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Friday, Apr 19, 2024

L.A. County Adds 28,000 Jobs in February

L.A. County employers added nearly 28,000 jobs to their payrolls in February in a typical seasonal rebound after January’s plunge, according to state figures released March 22.

Meanwhile, the California Employment Development Department figures showed the county’s unemployment rate was stuck at 5.4% in February, the same as in January, but at a higher level than the 4.9% reading from February of last year.

Returning to the payroll jobs figures, the net gain of nearly 28,000 brought the county’s total tally to 4,549,500. That gain was a sharp reversal from January’s plunge of about 70,000 jobs.

The job gains were spread across a number of industries, led by private education with an increase of 7,200 jobs. That was followed by motion picture/sound recording (up 6,800), health care/social assistance (up 6,300) and accommodation/food service (up 4,200).

These gains were offset by a drop of 3,300 jobs at retail establishments and a decline of 2,100 jobs in transportation/warehousing and utilities.

Several of these industry gains and losses were seasonal, particularly the gain in private education. The state Employment Development Department also releases a seasonally-adjusted payroll jobs figure. When compared to January, the seasonally-adjusted total for February showed a drop of 3,600 jobs.

For the 12-month period ending in February, the county gained a net 9,400 jobs for a growth rate of 0.2%. This year-over-year job growth rate is much lower than the 1% to 2% range the county experienced over the last couple of years, and likely signals the end of the pandemic recovery period.

One factor impacting the growth rate was the sharp downward revision in 2023 payroll jobs in the county that was released earlier this month with the January figures. The revision showed the county had 110,000 fewer payroll jobs than previously estimated.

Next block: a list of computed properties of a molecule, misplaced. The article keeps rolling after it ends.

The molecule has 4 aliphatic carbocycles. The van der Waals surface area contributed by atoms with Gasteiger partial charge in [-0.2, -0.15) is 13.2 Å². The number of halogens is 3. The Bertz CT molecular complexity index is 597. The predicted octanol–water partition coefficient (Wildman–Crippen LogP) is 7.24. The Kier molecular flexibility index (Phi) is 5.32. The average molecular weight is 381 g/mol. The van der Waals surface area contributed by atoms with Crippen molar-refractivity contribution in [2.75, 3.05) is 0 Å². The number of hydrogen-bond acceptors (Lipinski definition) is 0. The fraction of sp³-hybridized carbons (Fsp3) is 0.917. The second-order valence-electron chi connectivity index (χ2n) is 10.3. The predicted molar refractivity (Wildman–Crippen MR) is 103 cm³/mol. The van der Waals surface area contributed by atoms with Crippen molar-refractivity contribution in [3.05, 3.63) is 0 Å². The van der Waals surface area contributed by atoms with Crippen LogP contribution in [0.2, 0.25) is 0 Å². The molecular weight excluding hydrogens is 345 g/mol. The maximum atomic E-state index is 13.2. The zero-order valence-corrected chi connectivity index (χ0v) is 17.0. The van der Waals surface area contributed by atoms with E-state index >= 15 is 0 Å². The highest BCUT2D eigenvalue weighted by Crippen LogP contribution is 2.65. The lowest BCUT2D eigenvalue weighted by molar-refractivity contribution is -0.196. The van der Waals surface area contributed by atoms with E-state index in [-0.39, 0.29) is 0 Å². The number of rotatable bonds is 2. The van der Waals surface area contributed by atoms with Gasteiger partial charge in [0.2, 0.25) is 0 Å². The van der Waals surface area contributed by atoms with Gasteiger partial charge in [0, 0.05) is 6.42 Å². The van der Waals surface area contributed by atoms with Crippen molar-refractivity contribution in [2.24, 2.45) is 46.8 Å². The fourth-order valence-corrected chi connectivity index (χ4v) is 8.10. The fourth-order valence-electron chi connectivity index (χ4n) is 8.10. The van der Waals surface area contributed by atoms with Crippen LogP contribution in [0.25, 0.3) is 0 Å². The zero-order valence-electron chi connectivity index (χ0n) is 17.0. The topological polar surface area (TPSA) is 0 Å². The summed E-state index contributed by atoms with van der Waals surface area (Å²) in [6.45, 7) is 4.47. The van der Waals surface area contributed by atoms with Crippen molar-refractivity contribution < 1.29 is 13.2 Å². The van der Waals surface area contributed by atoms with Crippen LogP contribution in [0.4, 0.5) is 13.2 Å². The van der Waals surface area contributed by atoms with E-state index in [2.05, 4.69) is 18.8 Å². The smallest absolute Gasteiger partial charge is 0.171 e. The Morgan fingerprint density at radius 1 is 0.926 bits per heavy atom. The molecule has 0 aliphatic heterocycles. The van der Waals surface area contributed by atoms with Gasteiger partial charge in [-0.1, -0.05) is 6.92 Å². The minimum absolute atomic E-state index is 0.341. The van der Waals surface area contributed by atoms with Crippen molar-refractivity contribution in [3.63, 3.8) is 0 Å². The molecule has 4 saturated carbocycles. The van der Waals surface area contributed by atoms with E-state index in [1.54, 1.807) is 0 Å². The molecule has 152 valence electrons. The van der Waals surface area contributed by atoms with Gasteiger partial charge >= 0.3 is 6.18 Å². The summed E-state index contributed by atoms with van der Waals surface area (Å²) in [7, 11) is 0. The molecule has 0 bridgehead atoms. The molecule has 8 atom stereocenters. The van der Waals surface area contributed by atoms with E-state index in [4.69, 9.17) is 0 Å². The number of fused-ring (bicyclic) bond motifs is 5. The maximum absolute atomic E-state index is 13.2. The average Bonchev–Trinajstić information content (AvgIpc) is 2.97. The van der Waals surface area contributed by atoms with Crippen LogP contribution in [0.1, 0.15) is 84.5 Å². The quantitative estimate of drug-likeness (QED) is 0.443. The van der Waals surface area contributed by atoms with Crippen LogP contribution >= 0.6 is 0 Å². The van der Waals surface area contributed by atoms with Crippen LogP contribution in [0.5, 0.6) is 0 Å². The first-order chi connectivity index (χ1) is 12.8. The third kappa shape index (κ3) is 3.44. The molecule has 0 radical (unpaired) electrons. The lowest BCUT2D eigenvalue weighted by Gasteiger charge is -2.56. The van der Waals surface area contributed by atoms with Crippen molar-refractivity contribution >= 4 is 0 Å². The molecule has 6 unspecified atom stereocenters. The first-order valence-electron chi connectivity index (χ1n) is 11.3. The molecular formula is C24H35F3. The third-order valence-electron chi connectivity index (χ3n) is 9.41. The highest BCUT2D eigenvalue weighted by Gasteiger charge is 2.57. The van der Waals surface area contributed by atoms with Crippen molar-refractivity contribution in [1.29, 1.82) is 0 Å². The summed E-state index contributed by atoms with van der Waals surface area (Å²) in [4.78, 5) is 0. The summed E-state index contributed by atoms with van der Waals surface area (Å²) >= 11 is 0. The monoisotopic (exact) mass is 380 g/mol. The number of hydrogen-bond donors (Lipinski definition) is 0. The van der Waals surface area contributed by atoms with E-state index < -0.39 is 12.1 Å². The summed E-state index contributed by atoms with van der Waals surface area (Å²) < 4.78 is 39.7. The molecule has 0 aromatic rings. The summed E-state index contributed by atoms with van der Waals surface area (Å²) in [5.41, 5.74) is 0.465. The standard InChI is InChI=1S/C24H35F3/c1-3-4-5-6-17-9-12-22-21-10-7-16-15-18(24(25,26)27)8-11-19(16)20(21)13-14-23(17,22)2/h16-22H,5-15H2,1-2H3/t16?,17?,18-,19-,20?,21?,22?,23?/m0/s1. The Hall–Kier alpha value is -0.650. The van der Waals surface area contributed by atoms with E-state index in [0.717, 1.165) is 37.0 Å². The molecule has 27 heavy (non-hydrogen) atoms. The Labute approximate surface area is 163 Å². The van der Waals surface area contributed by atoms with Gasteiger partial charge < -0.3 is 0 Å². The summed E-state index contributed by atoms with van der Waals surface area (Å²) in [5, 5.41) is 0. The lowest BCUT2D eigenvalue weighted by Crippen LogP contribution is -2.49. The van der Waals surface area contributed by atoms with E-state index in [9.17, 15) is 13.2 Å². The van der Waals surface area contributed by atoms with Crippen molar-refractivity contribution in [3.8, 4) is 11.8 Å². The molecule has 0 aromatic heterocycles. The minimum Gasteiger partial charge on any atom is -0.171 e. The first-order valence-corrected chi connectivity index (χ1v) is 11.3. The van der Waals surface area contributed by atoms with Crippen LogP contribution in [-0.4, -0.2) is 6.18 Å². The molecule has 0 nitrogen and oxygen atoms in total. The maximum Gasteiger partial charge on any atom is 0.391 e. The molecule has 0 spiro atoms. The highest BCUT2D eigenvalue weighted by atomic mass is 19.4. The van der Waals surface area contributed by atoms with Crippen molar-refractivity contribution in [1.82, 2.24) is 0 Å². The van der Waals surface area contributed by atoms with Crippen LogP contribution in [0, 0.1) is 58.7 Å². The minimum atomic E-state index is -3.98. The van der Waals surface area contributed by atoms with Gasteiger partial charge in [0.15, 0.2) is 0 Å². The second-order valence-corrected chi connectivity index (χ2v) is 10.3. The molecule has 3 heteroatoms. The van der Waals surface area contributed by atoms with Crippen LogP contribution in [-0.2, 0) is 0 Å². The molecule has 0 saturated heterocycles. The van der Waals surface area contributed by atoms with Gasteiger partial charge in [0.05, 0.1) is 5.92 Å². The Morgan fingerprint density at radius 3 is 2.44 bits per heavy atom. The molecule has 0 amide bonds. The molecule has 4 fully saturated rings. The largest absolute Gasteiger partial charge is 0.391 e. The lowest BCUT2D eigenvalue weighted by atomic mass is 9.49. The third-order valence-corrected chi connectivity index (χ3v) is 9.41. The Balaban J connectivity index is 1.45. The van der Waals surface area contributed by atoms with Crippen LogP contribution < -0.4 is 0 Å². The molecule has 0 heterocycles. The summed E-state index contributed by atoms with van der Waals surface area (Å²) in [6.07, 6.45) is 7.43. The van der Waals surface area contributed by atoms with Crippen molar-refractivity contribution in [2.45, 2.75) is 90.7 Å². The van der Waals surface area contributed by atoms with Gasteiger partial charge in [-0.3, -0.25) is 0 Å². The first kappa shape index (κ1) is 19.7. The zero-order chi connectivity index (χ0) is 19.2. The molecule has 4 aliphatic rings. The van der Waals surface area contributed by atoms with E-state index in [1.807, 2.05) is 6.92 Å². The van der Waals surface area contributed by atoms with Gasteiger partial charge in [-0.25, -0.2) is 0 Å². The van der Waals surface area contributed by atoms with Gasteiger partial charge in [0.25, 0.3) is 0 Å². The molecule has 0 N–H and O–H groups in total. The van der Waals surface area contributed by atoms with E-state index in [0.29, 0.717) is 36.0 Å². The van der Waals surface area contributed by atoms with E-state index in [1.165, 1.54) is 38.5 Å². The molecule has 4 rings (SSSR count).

Looking at the performance of industries over the past 12 months, the health care/social assistance sector posted the biggest net gain of 32,600 payroll jobs. That was followed by private education (up 12,500 jobs) and government (up 11,000 jobs).

Not surprisingly given the strikes that rocked the entertainment world last year, the motion picture/sound recording industry showed the biggest year-over-year decline, shedding a net 33,500 payroll jobs. The professional/business services was next with a drop of 16,000 jobs. The manufacturing sector shed nearly 5,000 jobs over the 12 months ending in February, continuing a decades-long decline.

Unemployment rate unchanged

On L.A. County’s 5.4% February unemployment rate, both the number of people employed and the number of people in the labor force went down, with the labor force dropping by 8,000 to just under 5 million. As a result, the unemployment percentage remained the same.

The county’s rate was slightly higher than the 5.3% statewide average for February, but way higher than the 3.9% national average. California now has the highest unemployment rate in the nation.

The unemployment figures come from a survey of households in Los Angeles County, while the payroll jobs figures come from a sampling of employer payroll data submitted to the state.

The state agency also breaks down the unemployment figures by city. The county’s two largest cities, Los Angeles and Long Beach, reported December unemployment rates of 5.2% and 5.0% respectively in February.

Among cities with more than 10,000 residents in their labor force, Lomita had the lowest unemployment rate at 2.1%, while Lancaster had the highest rate at 7.4%.

Among the cities in the San Fernando, Conejo, Santa Clarita and Antelope valleys, after Lancaster, the city with the highest unemployment rate in February was Calabasas at 7.1% followed by Palmdale at 6.9%. Burbank’s rate was 6.3%.

In the middle of the pack were the cities of Los Angeles at 5.2%, and Glendale and Santa Clarita, both at 4.9%.

San Fernando, with its 3.9% February unemployment rate, stood alone at the low end for cities in the quad-valley area with labor forces exceeding 10,000.

James Brock
James Brock
James Brock has worked in newsrooms around the world, including in New York, Paris, Abu Dhabi, Dubai, Houston, and Los Angeles. He began his career with a Newhouse News daily, where he served on the news desk and the editorial page. He was the copy chief for The New York Sun, and founded and edited the personal finance section for Abu Dhabi-based The National, among other positions. He has interviewed Anthony Bourdain, Tom Ford, Mark Cuban, and many other individuals, and has written and edited thousands of stories and articles.

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